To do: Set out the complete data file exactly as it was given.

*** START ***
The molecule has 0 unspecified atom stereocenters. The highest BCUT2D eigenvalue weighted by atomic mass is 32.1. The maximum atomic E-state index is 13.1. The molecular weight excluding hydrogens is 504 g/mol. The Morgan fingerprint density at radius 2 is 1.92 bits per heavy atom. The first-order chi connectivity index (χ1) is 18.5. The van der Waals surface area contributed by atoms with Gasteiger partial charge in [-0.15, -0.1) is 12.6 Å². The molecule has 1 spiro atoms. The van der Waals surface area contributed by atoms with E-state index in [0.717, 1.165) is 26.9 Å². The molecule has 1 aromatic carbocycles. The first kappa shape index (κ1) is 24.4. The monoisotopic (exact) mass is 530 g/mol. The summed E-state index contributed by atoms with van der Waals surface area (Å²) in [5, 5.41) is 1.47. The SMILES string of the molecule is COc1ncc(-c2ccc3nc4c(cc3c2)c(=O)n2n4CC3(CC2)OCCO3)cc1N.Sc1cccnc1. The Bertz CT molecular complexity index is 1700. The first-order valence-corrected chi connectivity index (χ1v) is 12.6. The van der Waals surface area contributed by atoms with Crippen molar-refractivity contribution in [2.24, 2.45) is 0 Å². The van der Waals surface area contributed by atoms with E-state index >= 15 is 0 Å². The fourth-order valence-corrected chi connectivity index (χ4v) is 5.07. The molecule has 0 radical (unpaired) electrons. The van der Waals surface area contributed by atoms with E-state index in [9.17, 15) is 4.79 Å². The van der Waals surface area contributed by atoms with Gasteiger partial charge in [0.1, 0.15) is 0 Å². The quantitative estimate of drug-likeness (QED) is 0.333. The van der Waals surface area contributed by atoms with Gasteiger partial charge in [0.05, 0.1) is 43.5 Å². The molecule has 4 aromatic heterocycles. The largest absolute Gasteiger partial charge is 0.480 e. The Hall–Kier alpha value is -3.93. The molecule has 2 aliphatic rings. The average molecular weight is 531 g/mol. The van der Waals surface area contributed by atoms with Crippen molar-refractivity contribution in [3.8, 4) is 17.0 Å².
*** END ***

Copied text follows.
The molecule has 0 unspecified atom stereocenters. The highest BCUT2D eigenvalue weighted by atomic mass is 32.1. The maximum atomic E-state index is 13.1. The molecular weight excluding hydrogens is 504 g/mol. The Morgan fingerprint density at radius 2 is 1.92 bits per heavy atom. The first-order chi connectivity index (χ1) is 18.5. The van der Waals surface area contributed by atoms with Gasteiger partial charge in [-0.15, -0.1) is 12.6 Å². The molecule has 1 spiro atoms. The van der Waals surface area contributed by atoms with E-state index in [0.717, 1.165) is 26.9 Å². The molecule has 1 aromatic carbocycles. The first kappa shape index (κ1) is 24.4. The monoisotopic (exact) mass is 530 g/mol. The summed E-state index contributed by atoms with van der Waals surface area (Å²) in [5, 5.41) is 1.47. The SMILES string of the molecule is COc1ncc(-c2ccc3nc4c(cc3c2)c(=O)n2n4CC3(CC2)OCCO3)cc1N.Sc1cccnc1. The Bertz CT molecular complexity index is 1700. The first-order valence-corrected chi connectivity index (χ1v) is 12.6. The van der Waals surface area contributed by atoms with Crippen molar-refractivity contribution in [2.24, 2.45) is 0 Å². The van der Waals surface area contributed by atoms with E-state index >= 15 is 0 Å². The fourth-order valence-corrected chi connectivity index (χ4v) is 5.07. The molecule has 0 radical (unpaired) electrons. The van der Waals surface area contributed by atoms with E-state index in [9.17, 15) is 4.79 Å². The van der Waals surface area contributed by atoms with Gasteiger partial charge in [0.1, 0.15) is 0 Å². The quantitative estimate of drug-likeness (QED) is 0.333. The van der Waals surface area contributed by atoms with Gasteiger partial charge in [0.05, 0.1) is 43.5 Å². The molecule has 4 aromatic heterocycles. The largest absolute Gasteiger partial charge is 0.480 e. The Hall–Kier alpha value is -3.93. The molecule has 2 aliphatic rings. The average molecular weight is 531 g/mol. The van der Waals surface area contributed by atoms with Crippen molar-refractivity contribution in [3.8, 4) is 17.0 Å².